Ukraine and Military Intervention

Below a letter I wrote to the Financial Times correcting a statement in a letter from Tony Brenton, the wise ex-Ambassador to Russia, in which he wrote that the EU report into the Russia-Georgia war of 2008 pinned all the blame on Georgia.  I know the report and while I am full of respect for Tony Brenton I am not sure that is an accurate reading of the EU conclusion which are even-handed.

The FT did not not publish my letter which is perfectly understandable given space pressure but the Georgia conflict does not demonstrate Russia’s rejection of bellicism when Moscow thinks it is necessary and believes it can get away with it.

Here is letter:

 

We can all hope that Tony Brenton, the former UK ambassador in Moscow, is right to discount any Russian military intervention in Ukraine (Letter 25 February)  But he is wrong in affirming that the EU’s report written by the Swiss diplomatist Heidi Tagliavini put all the blame on Georgia for the war of 2008. In fact, her report made clear Moscow bore considerable responsibility: “The shelling of Tskhinvali by the Georgian armed forces during the night of 7 to 8 August 2008 marked the beginning of the large-scale armed conflict in Georgia, yet it was  only the culminating point of a long period of increasing tensions, provocations and incidents…there are a number of reports and publications, including of Russian origin, indicating the provision by the Russian side of training and military equipment to South Ossetian and Abkhaz forces prior to the August 2008 conflict. Additionally there seems to have been an influx of volunteers or mercenaries from the territory of the Russian Federation to South Ossetia through the Roki tunnel and over the Caucasus range in early August”.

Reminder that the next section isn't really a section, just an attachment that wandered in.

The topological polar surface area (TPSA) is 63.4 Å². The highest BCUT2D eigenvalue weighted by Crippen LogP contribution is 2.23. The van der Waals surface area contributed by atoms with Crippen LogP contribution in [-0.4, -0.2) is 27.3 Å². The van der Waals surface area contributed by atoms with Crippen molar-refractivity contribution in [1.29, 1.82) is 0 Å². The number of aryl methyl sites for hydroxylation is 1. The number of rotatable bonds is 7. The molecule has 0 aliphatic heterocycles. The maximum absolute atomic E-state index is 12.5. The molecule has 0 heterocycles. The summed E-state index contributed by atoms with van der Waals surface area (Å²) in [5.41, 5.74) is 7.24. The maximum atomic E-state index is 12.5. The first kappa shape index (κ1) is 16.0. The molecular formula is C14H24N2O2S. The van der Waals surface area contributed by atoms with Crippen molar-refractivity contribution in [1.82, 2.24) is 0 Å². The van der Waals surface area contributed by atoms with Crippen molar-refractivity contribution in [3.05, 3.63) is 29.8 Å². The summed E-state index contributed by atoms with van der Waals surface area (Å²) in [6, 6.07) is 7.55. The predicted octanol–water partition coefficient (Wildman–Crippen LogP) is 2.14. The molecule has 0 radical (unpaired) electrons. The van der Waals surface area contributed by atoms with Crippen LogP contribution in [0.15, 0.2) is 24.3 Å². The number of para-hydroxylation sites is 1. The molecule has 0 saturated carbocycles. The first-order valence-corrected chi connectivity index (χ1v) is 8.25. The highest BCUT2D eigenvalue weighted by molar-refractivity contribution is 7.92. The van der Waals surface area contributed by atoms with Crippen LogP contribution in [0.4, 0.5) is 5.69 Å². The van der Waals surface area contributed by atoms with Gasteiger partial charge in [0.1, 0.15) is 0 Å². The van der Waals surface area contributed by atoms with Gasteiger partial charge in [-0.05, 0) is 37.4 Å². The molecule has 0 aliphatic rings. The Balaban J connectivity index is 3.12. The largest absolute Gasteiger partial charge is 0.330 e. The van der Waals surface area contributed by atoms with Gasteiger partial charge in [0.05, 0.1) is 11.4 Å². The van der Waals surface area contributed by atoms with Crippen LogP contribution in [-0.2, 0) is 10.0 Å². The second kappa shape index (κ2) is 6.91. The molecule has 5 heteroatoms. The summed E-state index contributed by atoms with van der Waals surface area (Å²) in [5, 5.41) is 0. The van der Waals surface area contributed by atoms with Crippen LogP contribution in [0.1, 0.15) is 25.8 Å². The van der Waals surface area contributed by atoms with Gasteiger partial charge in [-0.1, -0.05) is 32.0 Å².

Is this not traditional Russian tactics to create a climate of tension with small scale infiltrations in order to provoke a reaction that then justifies use of full-scale force?  Watching Russia Today broadcasts from east and south Ukraine one sees a worrying ratcheting up of rhetoric not dissimilar to that used by Milosevic in the late 1980s as he denounced any move to independence from Serb domination. War in or over Crimea or the Donetsk industrial heartlands may seem absurd but so did war in the Balkans 25 year ago.  Policy planners should be prepared for all contingencies now that Putin has lost Kiev.

 

Denis MacShane

 

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